Generous handful of fresh coriander, chopped

 

  • DAIRY-FREE
  • GLUTEN-FREE
  • GOOD FOR PHASE 1
  • 700 calories

 

Thai prawns with coconut milk and seaweed

 

  1. Cook the pasta according to the pack instructions.
  2. Steam the broccoli for 4-5 minutes and set it aside.
  3. Heat the oil in a large frying pan and sauté the onion for 4-5 minutes. Add the ginger and chilli, cook for 1 minute and then pour in the coconut milk, lime juice, fish sauce, seaweed and prawns.
  4. Bring the pan to a simmer, then add the broccoli and simmer for 2 minutes more before stirring in the pasta with the coriander. Serve immediately.

 

Prawns are high in protein, low in calories and a good source of vitamin D, vitamin B12, iron and selenium.

Coconut and Ginger Brown Rice – Gordon Ramsay’s Ultimate Fit Food

Ultimate Fit Food

Gordon Ramsay’s Ultimate Fit Food ($39.99), published by Hachette Australia.

Photographer Jamie Orlando Smith

 

COCONUT AND GINGER BROWN RICE

 

SERVES 6 AS A SIDE

This rich and fragrant rice is delicious with curries or as a side to any Asian main course, and it makes a great change from plain boiled rice. Cooking the rice in coconut milk does increase the level of fat and saturated fat in the dish, but there are advantages to using coconut that make this an excellent choice for a pre-event supper…“p.231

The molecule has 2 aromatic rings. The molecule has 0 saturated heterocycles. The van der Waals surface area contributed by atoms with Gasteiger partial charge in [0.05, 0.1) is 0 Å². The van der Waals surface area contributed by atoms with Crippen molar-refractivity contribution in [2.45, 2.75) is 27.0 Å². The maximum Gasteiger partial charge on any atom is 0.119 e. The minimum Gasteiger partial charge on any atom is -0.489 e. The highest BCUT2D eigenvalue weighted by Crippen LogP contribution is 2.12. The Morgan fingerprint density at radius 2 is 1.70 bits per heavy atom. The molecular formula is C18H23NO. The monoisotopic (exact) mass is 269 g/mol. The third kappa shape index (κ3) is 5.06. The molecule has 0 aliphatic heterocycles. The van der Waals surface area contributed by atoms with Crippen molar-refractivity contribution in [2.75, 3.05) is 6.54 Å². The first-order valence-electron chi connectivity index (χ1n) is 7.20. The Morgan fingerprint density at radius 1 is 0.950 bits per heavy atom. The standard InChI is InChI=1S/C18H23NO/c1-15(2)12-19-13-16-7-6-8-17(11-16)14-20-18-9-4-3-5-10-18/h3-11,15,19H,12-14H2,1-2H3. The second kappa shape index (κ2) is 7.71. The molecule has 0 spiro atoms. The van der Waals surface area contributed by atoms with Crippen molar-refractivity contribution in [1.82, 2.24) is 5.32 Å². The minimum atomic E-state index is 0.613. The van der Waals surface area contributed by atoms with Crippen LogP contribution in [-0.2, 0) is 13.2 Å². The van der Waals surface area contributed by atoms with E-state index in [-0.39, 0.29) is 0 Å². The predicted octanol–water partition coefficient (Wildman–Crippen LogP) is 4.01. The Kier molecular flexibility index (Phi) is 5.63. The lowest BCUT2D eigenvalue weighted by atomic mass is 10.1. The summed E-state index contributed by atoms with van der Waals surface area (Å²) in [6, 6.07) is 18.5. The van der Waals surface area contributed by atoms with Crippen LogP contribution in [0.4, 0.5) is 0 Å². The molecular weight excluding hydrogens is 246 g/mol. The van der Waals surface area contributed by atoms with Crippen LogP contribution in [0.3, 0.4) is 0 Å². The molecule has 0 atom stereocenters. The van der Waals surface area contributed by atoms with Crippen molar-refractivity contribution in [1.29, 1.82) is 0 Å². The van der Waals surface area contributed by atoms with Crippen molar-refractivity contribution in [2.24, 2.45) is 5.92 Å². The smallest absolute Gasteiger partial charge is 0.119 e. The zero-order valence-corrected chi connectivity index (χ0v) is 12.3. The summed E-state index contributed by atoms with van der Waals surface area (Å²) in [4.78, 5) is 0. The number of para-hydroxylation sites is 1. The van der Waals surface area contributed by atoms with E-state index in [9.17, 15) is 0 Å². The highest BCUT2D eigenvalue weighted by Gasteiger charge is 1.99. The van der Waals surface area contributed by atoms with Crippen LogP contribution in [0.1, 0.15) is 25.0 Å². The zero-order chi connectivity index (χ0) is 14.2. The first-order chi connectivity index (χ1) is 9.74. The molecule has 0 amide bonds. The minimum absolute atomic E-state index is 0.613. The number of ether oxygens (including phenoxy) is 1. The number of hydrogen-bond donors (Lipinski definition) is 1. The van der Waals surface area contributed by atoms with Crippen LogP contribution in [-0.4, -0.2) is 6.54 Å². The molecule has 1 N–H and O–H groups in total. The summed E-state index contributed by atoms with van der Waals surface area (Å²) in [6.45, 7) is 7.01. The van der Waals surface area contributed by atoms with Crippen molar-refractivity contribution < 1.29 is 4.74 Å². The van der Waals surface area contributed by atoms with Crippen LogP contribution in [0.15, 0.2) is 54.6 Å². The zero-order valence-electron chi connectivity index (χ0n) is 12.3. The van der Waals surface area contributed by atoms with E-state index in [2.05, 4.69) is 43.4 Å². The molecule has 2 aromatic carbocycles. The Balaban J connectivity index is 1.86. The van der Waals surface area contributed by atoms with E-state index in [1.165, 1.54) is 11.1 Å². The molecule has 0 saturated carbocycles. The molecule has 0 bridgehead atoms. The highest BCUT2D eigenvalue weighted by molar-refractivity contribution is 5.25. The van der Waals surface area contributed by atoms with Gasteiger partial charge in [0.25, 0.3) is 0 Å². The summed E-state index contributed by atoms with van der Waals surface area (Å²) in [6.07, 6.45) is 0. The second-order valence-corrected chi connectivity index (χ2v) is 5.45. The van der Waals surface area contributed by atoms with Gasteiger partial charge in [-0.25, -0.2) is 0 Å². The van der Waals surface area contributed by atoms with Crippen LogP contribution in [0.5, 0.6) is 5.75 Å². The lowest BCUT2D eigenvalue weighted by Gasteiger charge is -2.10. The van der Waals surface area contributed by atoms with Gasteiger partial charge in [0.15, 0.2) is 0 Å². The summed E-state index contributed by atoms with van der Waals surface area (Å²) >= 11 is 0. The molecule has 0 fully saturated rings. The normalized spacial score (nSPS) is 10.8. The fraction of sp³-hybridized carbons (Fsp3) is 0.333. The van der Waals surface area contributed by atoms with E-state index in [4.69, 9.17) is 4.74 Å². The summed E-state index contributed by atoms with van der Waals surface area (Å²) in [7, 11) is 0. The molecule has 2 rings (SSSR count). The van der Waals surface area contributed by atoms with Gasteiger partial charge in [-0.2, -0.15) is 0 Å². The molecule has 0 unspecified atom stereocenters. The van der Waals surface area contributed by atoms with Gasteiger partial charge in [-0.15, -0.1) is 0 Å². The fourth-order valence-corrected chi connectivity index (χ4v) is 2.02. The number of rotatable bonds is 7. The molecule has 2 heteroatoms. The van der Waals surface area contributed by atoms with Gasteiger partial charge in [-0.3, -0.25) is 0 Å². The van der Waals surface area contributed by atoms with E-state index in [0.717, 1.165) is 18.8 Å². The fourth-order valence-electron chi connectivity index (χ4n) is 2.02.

1 tbsp rapeseed oil, for frying

1 small onion, peeled and finely diced

3cm piece of fresh root ginger, peeled and grated

1 tsp ground turmeric

300g brown basmati rice

1 x 400ml tin reduced fat coconut milk

chopped coriander, to serve (optional)

Sea salt

1.Place a medium heavy-based saucepan over a medium heat. Add the rapeseed oil and, once hot, add the finely diced onion with a pinch of salt. Cook for 5–6 minutes, until softened.

2. Add the ginger and turmeric and continue to cook for 2 minutes, stirring everything together. Then stir in the rice, ensuring it is well coated in the flavoured oil.

3. Pour in the coconut milk and 400ml of boiling water and bring up to a simmer. Simmer for 5 minutes, then reduce the heat to low and cover with a lid. Cook for a further 30–35 minutes, until the rice is tender and the liquid has been absorbed.

4. Remove the rice from the heat and fluff with a fork, seasoning with a pinch of salt if needed. Serve immediately, sprinkled with coriander, if using.

 

HOW TO USE UP LEFTOVER RICE

Leftover rice can be stir-fried the next day with added vegetables, eggs, meat, prawns or tofu for a delicious lunch or supper.

 

Southern Indian Fish Curry – Gordon Ramsay’s Ultimate Fit Food

 

Gordon Ramsay’s Ultimate Fit Food ($39.99), published by Hachette Australia.

Photographer Jamie Orlando Smith

Ultimate Fit Food

Gordon Ramsay’s Ultimate Fit Food ($39.99), published by Hachette Australia.

Photographer Jamie Orlando Smith

 

SOUTHERN INDIAN FISH CURRY

SERVES 6

This is a lightly spiced, creamy curry with a delicately sweet-and-sour flavour that is popular in the southern regions of India. Serve it with boiled basmati or brown rice for a perfectly balanced pre-exercise meal. Coconut is rich in a certain type of saturated fat which is metabolized more rapidly than that from animal sources – this means that coconut makes a useful energy source for endurance sport and competitions.” p. 230